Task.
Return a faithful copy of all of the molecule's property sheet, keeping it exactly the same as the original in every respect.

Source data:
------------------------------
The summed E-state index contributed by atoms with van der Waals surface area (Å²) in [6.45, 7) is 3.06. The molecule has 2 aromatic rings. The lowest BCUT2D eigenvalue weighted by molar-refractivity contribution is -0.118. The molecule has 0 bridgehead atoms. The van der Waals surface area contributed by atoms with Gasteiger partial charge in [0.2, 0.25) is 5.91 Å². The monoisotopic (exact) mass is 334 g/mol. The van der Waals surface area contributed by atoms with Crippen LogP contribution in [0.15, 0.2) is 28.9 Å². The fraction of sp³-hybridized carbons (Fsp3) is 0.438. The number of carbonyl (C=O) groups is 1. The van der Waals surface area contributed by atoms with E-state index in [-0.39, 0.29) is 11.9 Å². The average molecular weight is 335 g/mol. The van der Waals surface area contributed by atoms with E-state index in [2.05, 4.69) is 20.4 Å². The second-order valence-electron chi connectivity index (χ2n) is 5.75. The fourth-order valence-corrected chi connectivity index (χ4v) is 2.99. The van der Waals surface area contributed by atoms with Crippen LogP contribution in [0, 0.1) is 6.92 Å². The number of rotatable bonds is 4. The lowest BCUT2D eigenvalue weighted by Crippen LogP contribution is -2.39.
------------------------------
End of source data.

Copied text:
The summed E-state index contributed by atoms with van der Waals surface area (Å²) in [6.45, 7) is 3.06. The molecule has 2 aromatic rings. The lowest BCUT2D eigenvalue weighted by molar-refractivity contribution is -0.118. The molecule has 0 bridgehead atoms. The van der Waals surface area contributed by atoms with Gasteiger partial charge in [0.2, 0.25) is 5.91 Å². The monoisotopic (exact) mass is 334 g/mol. The van der Waals surface area contributed by atoms with Crippen LogP contribution in [0.15, 0.2) is 28.9 Å². The fraction of sp³-hybridized carbons (Fsp3) is 0.438. The number of carbonyl (C=O) groups is 1. The van der Waals surface area contributed by atoms with E-state index in [-0.39, 0.29) is 11.9 Å². The average molecular weight is 335 g/mol. The van der Waals surface area contributed by atoms with E-state index in [2.05, 4.69) is 20.4 Å². The second-order valence-electron chi connectivity index (χ2n) is 5.75. The fourth-order valence-corrected chi connectivity index (χ4v) is 2.99. The van der Waals surface area contributed by atoms with Crippen LogP contribution in [0, 0.1) is 6.92 Å². The number of rotatable bonds is 4. The lowest BCUT2D eigenvalue weighted by Crippen LogP contribution is -2.39.